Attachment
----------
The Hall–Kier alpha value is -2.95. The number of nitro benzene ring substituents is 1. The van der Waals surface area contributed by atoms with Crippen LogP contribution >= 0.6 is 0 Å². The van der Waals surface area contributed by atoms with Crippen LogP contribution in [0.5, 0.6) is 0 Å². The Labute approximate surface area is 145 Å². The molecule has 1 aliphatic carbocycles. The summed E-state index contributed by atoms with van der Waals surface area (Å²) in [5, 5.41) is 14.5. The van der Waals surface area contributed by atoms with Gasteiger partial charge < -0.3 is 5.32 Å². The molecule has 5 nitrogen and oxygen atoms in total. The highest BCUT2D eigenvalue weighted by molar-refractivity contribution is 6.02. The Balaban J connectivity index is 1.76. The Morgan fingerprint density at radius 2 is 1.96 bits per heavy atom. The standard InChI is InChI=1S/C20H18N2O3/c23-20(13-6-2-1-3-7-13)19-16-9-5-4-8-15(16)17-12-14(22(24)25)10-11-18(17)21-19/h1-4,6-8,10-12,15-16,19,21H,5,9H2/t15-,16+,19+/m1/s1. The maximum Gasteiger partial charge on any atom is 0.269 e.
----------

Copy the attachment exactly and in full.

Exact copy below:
The Hall–Kier alpha value is -2.95. The number of nitro benzene ring substituents is 1. The van der Waals surface area contributed by atoms with Crippen LogP contribution >= 0.6 is 0 Å². The van der Waals surface area contributed by atoms with Crippen LogP contribution in [0.5, 0.6) is 0 Å². The Labute approximate surface area is 145 Å². The molecule has 1 aliphatic carbocycles. The summed E-state index contributed by atoms with van der Waals surface area (Å²) in [5, 5.41) is 14.5. The van der Waals surface area contributed by atoms with Gasteiger partial charge < -0.3 is 5.32 Å². The molecule has 5 nitrogen and oxygen atoms in total. The highest BCUT2D eigenvalue weighted by molar-refractivity contribution is 6.02. The Balaban J connectivity index is 1.76. The Morgan fingerprint density at radius 2 is 1.96 bits per heavy atom. The standard InChI is InChI=1S/C20H18N2O3/c23-20(13-6-2-1-3-7-13)19-16-9-5-4-8-15(16)17-12-14(22(24)25)10-11-18(17)21-19/h1-4,6-8,10-12,15-16,19,21H,5,9H2/t15-,16+,19+/m1/s1. The maximum Gasteiger partial charge on any atom is 0.269 e.